You may have to forgo your big vacation plans this year, but a tighter budget doesn’t have to doom your summer getaway altogether.
“You just have to be more creative, more flexible and willing to spend a little extra time finding deals.
And without a doubt, great deals are out there,” says Claire Newell, author of Travel Best Bets (Whitecap Publishing 2008).
These out-of-the-box ideas may just make that postponed summer vacation downright doable:
Go where the crowds aren’t
Even in the best of times, ski resorts hustle to keep their rooms and condos full during the summer months.
This year, deals are better than ever: At Whistler Blackcomb Ski Resort in Whistler, BC, Canada, accommodations for a family of four can cost as little as $85 per night. Rates go as low as $67 per night in fancy Sun Valley, Idaho.
On the flip side, cruise lines and resorts in Florida and the Caribbean are doing their utmost to fill rooms with hot summer deals.
Rent from a timeshare owner
In this economy, many owners are eager but unable to sell their timeshare properties, or they don’t have the money to take a vacation themselves.
“Owners will rent out their weeks, and in many cases, charge just enough to cover their maintenance fees and taxes,” says Lisa Ann Schreier, director of the consumer-consulting site Timeshare Insights. Check out RedWeek online, one of the many listing sites out there.
But be careful.
“Ask the owner for a letter confirming you have their permission to rent, and call ahead to the resort to ensure he’s legit and that you are aware of any additional fees,” says Schreier.
Take a “haycation”
Last summer, Mary Ellen Ynes and her family spent five days on the Leaping Lamb Farm in Alsea, Ore., feeding the sheep, collecting eggs with the farmer’s wife and riding the farm’s donkey, Paco.
“The whole relaxing, wonderful vacation cost $400 — about one quarter of what we would have spent at Disney World,” says Ynes. Check out the Agrisport Web site for a comprehensive listing of similar working farms and ranches across the globe.
Go to camp
The Appalachian Mountain Club operates an extensive hut system in the eastern U.S., with affordable wilderness accommodations ranging from simple backcountry shelters to full-service lodges with meal service and bedding.
Your best family bet: a week at one of the “family camps” they offer at four lodges in Maine and New Hampshire.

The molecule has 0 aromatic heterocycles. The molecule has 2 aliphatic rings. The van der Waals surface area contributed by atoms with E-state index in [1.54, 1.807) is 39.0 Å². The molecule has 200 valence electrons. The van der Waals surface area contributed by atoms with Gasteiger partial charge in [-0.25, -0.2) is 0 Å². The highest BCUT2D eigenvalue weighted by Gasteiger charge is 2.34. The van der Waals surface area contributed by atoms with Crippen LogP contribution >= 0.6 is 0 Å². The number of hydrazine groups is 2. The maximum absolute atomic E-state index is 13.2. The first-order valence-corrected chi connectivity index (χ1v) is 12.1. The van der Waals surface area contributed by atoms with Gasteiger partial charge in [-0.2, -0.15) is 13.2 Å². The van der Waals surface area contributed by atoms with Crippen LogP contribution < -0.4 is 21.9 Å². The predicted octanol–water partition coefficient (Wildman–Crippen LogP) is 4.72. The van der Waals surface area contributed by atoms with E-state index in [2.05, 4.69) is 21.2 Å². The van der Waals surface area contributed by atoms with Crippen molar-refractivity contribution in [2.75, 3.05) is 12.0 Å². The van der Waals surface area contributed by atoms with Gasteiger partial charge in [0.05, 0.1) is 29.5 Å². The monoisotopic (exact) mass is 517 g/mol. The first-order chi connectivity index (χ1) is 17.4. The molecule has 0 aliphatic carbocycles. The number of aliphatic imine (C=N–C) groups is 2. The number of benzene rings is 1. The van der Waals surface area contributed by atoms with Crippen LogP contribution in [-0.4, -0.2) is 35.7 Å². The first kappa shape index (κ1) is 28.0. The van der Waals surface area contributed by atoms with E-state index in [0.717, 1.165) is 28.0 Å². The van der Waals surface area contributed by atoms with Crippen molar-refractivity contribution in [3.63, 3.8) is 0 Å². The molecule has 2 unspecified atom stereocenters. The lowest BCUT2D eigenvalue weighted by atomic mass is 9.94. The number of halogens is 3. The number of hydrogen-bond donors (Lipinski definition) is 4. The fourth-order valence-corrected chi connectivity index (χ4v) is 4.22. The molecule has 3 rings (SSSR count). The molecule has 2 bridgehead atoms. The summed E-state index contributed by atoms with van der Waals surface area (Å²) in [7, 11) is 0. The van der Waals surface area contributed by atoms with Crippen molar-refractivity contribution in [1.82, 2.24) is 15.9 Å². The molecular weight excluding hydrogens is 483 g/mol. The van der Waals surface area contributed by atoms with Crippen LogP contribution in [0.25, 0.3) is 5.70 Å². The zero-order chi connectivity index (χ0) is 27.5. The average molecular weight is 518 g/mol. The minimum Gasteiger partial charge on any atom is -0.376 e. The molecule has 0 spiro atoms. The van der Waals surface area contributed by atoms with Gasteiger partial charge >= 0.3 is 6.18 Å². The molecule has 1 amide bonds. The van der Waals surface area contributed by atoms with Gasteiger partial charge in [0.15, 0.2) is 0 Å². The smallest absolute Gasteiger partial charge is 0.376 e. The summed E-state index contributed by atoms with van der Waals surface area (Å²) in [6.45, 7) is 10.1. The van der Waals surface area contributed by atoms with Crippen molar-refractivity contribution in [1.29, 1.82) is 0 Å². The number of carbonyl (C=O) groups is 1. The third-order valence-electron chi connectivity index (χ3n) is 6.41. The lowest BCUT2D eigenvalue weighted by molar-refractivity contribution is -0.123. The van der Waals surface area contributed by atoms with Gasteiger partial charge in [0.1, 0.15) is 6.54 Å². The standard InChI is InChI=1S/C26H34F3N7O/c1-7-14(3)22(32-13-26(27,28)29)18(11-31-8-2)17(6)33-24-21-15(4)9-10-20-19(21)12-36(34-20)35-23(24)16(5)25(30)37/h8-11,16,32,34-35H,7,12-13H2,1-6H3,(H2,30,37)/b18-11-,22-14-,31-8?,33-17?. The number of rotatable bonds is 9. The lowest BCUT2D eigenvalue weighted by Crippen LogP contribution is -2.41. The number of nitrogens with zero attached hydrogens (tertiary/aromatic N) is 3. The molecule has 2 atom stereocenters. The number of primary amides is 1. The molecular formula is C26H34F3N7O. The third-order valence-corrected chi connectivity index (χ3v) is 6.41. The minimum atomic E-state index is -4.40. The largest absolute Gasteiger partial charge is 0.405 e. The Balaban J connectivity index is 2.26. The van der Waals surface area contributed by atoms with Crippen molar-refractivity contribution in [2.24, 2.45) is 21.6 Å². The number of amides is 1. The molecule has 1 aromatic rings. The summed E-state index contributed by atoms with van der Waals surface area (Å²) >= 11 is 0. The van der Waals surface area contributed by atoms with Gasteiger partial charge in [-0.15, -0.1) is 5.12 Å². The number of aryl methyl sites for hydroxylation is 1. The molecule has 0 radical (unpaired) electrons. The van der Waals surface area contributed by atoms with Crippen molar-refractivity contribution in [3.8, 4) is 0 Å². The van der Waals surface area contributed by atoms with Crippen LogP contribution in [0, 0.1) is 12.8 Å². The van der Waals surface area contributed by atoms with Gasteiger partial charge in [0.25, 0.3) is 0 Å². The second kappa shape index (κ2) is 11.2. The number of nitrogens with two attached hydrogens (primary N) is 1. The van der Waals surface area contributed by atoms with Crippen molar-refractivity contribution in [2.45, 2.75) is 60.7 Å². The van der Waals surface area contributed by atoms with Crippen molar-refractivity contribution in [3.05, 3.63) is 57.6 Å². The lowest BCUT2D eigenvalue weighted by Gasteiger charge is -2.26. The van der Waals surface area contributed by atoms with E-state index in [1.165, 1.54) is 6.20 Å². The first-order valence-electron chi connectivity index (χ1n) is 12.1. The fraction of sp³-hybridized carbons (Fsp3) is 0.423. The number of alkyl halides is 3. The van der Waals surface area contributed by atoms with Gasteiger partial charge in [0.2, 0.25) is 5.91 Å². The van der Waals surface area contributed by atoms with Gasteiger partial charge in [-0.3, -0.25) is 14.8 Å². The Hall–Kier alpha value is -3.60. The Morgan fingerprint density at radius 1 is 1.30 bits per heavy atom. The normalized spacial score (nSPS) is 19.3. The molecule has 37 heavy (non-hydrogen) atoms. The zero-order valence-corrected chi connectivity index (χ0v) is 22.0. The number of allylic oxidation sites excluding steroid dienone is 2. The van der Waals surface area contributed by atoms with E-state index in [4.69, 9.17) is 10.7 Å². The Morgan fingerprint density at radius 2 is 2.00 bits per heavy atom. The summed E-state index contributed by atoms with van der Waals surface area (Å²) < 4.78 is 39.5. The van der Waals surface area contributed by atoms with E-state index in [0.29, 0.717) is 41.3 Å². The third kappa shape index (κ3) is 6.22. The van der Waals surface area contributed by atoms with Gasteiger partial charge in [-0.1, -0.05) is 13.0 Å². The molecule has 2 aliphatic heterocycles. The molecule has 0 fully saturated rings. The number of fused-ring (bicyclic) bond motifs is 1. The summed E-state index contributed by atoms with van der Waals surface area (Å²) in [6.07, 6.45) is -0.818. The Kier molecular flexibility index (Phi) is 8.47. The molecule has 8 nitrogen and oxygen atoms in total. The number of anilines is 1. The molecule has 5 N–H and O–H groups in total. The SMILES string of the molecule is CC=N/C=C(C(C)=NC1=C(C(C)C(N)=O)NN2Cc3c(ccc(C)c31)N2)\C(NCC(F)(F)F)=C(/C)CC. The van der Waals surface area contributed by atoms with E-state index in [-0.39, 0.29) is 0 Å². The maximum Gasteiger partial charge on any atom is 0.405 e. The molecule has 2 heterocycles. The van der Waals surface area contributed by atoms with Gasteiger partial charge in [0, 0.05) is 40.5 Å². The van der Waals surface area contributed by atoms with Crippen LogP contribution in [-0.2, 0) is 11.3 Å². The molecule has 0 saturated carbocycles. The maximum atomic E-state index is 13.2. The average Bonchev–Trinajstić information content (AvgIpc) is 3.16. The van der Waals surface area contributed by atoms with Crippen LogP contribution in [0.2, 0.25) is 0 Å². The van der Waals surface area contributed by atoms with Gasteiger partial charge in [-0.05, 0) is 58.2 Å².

Five nights for a family of four, with everything included from meals to activities to equipment, starts at as low as $1,320 (plus $75 for family membership to the AMC).
Camp without “going camping”
Campgrounds aren’t just about communing with nature and roasting marshmallows.
You can use them as a budget-friendly base for exploring major travel destinations.
“Campgrounds are everywhere from Key West to the Las Vegas strip.
For less than $50 a night, there’s room for the whole family, and you get a real taste of your destination,” says Jeff Barber, founder of the campground review site Tripleblaze. Many private, national and state parks now offer ultra-affordable cabins and even yurts, some with cooking facilities and electricity.
Do a search for the name of the state you’re interested in along with the words “parks yurts cabins.”
Make big business’ loss your gain
With companies cutting back on travel, fancy convention hotels are bending over backward to attract leisure travelers, with irresistible packages and incentives.
And plush private retreats once restricted to corporate brass are now renting for bargain basement prices.
Check out Point Lookout, a 400-acre former playground of MBNA Bank on a prime stretch of Maine coastline.
As little as $125 ($175 for a three-bedroom cabin that can sleep up to nine) will score you a deluxe cabin plus full run of the resort, including a fitness center, sandy beach, eight-lane bowling alley, full-sized basketball court and private restaurant.
So, as you can see, with a little extra time spent in planning, your family vacation doesn’t have to break the bank. Relax and enjoy your family time together, comfortable in the knowledge that the trip hasn’t sent your credit card bill over the top.